With October being Breast Cancer Awareness Month, nothing could be more important than increasing awareness about the importance of mammograms. How often should women get a mammogram? Guidelines differ, but a new study estimates thousands of U.S. lives could be saved if mammograms were done every year from age 40 to 84.
Hendrick and his colleagues used computer modeling to assess the three major mammogram recommendations: annual screening from age 40 to 84; annual screening at ages 45 to 54, then every other year from 55 to 79; or every other year from 50 to 74. The researchers estimated how many lives would be saved if every U.S. woman born in 1960 followed one of the three recommendations each year.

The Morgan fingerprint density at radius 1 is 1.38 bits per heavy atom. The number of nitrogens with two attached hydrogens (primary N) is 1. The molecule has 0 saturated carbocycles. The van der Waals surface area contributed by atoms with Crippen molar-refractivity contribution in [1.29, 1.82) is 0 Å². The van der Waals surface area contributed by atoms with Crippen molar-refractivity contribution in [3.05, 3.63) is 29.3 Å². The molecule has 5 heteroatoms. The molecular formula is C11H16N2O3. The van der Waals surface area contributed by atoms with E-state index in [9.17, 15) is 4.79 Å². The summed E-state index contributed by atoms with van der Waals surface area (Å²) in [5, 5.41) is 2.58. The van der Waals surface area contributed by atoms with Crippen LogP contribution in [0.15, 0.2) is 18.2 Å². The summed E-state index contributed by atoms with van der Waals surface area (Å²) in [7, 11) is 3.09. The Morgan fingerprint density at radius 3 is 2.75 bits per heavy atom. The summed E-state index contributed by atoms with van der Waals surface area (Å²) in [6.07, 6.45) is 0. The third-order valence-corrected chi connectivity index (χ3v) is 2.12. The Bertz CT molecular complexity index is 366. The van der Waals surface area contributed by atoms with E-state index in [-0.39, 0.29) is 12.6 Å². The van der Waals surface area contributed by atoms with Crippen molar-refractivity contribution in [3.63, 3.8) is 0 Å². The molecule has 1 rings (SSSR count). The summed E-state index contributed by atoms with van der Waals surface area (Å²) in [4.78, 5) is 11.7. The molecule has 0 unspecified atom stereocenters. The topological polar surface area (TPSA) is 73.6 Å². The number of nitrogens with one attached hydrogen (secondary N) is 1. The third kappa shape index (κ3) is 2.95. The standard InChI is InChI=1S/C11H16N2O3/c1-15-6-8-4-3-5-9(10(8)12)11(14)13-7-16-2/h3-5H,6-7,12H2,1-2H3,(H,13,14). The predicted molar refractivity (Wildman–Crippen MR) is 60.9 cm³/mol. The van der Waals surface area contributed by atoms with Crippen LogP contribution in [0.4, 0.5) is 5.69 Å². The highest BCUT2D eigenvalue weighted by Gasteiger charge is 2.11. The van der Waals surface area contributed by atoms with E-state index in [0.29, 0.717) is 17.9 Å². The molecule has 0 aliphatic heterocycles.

Deaths from breast cancer would fall by an average of 40 percent with annual screenings from 40 to 84, the investigators reported. By comparison, breast cancer mortality would decline 31 percent with screening until age 79. And it would drop 23 percent with every-other-year mammography from 50 to 74, which is recommended by the U.S. Preventive Services Task Force.
“Screening annually starting at age 40 is the best strategy to avert an early breast cancer death,” said study co-author R. Edward Hendrick, a radiology professor at the University of Colorado School of Medicine.
Be sure to talk to your doctor about scheduling your yearly mammogram.
Scientists have created healthy offspring from genetically infertile male mice, offering a potential new approach to tackling a common genetic cause of human infertility.